Stephen Breyer’s retirement brings end to Bill Clinton’s influence on high court

The impending retirement of Justice Stephen Breyer from the U.S. Supreme Court marks not just the end of an era in terms of his professional career, but it also brings down the curtain on the influence former President Bill Clinton had in shaping the composition of the panel, as Fox News notes.

During his two terms in office Clinton successfully placed two jurists on the high court, namely, reliable liberal Ruth Bader Ginsburg in 1993 and Breyer the following year.

At the time of Breyer’s nomination, Clinton described him as an “unquestioned leader of the judiciary,” and assured the country that he would “bring to the Court a well recognized and impressive ability to build bridges in pursuit of fairness and justice.”

As Fox News points out, if Hillary Clinton had successfully campaigned for the presidency in 2016 and 2020, she would have been able to exert a startling influence on the future of the high court, given the four court vacancies that have arisen thus far during the time period those terms have covered.

However, political realities intervened, facilitating former President Trump’s three successful nominations of Neil Gorsuch, Brett Kavanaugh, and Amy Coney Barrett, much to the consternation of Democrats everywhere.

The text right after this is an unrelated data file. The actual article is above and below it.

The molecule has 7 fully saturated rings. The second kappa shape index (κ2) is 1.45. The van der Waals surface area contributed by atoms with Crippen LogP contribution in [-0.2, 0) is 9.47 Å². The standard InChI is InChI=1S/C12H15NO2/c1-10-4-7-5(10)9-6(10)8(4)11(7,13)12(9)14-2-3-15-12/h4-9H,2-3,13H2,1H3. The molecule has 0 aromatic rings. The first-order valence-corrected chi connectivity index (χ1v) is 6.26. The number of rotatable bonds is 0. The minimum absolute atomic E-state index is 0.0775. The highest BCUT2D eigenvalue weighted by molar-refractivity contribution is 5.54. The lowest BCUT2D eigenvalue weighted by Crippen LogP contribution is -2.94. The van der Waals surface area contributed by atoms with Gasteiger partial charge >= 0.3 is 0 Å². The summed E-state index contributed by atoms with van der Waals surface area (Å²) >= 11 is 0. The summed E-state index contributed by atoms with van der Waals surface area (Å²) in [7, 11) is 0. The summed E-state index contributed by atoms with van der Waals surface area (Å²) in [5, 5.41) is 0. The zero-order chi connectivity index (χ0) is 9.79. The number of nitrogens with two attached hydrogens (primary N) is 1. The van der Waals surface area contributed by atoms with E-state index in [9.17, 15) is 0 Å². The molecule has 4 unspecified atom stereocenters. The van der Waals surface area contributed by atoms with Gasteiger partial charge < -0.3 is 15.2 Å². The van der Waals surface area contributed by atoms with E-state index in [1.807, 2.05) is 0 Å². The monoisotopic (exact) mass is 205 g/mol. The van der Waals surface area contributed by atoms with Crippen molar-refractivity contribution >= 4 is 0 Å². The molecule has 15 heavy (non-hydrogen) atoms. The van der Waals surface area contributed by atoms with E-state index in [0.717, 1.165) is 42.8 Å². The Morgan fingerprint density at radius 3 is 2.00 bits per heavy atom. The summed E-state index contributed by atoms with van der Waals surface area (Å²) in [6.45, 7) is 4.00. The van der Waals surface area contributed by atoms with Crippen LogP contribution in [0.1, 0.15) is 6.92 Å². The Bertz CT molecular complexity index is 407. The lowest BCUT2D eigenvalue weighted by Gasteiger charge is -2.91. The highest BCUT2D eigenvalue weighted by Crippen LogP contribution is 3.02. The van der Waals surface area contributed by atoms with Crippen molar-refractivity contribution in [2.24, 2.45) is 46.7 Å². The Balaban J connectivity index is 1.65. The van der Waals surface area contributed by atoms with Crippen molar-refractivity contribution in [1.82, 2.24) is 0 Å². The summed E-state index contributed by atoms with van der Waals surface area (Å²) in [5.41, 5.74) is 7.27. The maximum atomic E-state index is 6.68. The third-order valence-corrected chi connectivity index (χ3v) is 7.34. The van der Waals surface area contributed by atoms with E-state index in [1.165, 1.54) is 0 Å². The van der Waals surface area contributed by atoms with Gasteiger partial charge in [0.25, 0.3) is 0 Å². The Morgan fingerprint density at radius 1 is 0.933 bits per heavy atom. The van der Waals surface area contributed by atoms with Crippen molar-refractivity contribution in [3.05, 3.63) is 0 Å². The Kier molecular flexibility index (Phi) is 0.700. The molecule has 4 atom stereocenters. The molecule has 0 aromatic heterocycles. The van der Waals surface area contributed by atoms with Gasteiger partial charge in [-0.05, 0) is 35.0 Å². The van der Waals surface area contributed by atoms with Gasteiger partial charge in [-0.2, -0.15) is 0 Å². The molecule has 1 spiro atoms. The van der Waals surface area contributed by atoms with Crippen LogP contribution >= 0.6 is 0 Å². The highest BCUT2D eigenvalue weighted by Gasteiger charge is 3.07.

Though it appears that the era of a Supreme Court that bears the Clinton stamp is at an end, the former president’s reach can still be seen through the presence of sitting Justices Sonia Sotomayor, whom Clinton tapped for a federal Court of Appeals seat in 1997 and Elena Kagan, who worked as an associate White House counsel during his administration.

It is certainly true that Clinton’s Supreme Court picks ultimately proved to be squarely on the side of the panel’s liberal wing, with Ginsburg representing an almost guaranteed vote in sync with leftist priorities, considering how current President Joe Biden is approaching the nomination process, some may find themselves waxing almost nostalgic the 1990s.

As news broke of Breyer’s imminent retirement last week, Biden reiterated his intention of fulfilling a campaign pledge to consider only Black females for any Supreme Court vacancy occurring during his tenure, and it appears that his short list of possible candidates includes a number of radical progressives that may make Clinton’s choice of Ginsburg look downright conservative by comparison.

It is certainly true that as president, Biden has the right and privilege to nominate whomever he wishes to the high court. However, as Harvard Law School professor emeritus Alan Dershowitz opined on Thursday, “for the president…to set up a quota system” by suggesting that nobody but Black women need apply for one of the country’s most important federal jobs “is just un-American.”